Looking back, I wish someone had told me to avoid idolizing sexuality and simply accept that I was an unfinished person and that I would continue being in flux and changing until my death, sometimes rapidly and sometimes less rapidly, and that those feelings of constant rebecoming would be exhausting and unsettling and anxiety-causing.
1) The YOLO Pages 2) The Fun We’ve Had by Michael J Seidlinger 3) Left Hand by Paul Curran 4) Black Cloud by Juliet Escoria 5) Walls by Andrew Duncan Worthington 6) Tampa by Alissa Nutting 7) New Tab by Guillaume Morissette 8) Thunderbird by Dorothea Lasky 9) You Can Make Anything Sad by Spencer Madsen 10) The Collected Works of Noah Cicero Vol 2
I felt as if my goal overall was to be invited to all the parties, but never go. I was starting to view parties as an infinitely renewable resource, like I could skip one and all that would do is make ten more appear. Still, it was comforting to know that parties were there if I needed them to be there, like a low-hanging fruit.
Romantically, I still felt like a five-year-old, one that confused fantasy with reality, was afraid of darkness, loud noises. I had spent my high school years being awkward and not handsome and thinking that love and sex and relationships would happen to me eventually, that all I had to do was to avoid thinking about it too much and just wait. Since then, I had had girlfriends and ambiguous relationships and other things, but those had weirdly bounced off of me like a kind of minor deflection. It seemed like I was still waiting and would continue waiting, quietly waiting, like I was in love with the waiting and would miss the waiting if I were to get into a relationship I felt anything other than indifference towards.
i often think about this thing guillaume said in an interview in 2012, around the time when he was writing new tab:
‘what I want the most is to destroy myself for literature. that probably sounds heavy or insane or melodramatic, but what I mean by that is that my life is stupid, like I seriously can’t see myself having babies and getting married and finding solace and meaning in my daily whatever. what I want is to use literature as a kind of death drive, give a shape to my shit-talking, my inner monologue, neuroses, failures, shortcomings, feelings, contradictions, life experiences both good and bad, etc, and use all of those without thinking things like, ‘what will people think of me.’ I kind of want to make fun of myself in a way that’s reckless and borderline irresponsible, but also entertaining/pleasurable for a person to pick up and read.’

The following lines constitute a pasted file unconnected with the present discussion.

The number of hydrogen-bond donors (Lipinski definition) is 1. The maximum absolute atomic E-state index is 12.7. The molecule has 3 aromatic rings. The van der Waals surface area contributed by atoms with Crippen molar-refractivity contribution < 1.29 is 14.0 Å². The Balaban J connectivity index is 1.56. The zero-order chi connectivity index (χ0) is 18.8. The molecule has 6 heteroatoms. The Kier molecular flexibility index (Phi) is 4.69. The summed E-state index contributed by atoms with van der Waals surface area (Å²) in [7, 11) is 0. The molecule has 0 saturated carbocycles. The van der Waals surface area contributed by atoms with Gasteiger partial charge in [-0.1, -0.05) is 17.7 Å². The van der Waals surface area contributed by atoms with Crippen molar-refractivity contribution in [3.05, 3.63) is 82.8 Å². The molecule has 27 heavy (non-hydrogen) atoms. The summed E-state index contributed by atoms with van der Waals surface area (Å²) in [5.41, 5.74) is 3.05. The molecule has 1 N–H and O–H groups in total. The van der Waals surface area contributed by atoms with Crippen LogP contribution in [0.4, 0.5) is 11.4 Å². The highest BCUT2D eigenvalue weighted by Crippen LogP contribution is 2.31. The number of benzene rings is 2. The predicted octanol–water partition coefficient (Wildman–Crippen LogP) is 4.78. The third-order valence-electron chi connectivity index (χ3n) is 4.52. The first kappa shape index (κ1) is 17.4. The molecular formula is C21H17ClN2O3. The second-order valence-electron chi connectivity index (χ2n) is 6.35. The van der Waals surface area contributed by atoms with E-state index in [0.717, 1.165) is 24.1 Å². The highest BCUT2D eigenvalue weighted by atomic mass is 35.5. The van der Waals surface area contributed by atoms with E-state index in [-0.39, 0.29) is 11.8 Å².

1. Orange Juice by Timothy Willis Sanders 2. Stories // Stories 2 by Scott McClanahan 3. CRUNK JUICE by Steve Roggenbuck 4. selected unpublished blog posts of a mexican panda express employee by Megan Boyle 5. Kadian by Jordan Castro 6. There Is No Reason For Tigers To Be Beautiful They Just Are by Heiko Julien 7. Illuminati Girl Gang Vol 1 8. Moods by Rachel B Glaser 9. i am my own betrayal by Guillaume Morissette
I AM ALT LIT 'interview #6' :: guillaume morissette
here are the ‘questions’:
1) where are you answering these ‘questions’? what are your ‘surroundings’ like?
I spent the last week in toronto and got back home a few hours ago. I slept maybe four hours last night and rideshared for several hours today and the rideshare was brutal and I wanted to attack most people in the van but felt too exhausted for that and kept imagining myself falling asleep in the van and then mumbling, 'I am going to murder all of you for a very long time’ in my sleep.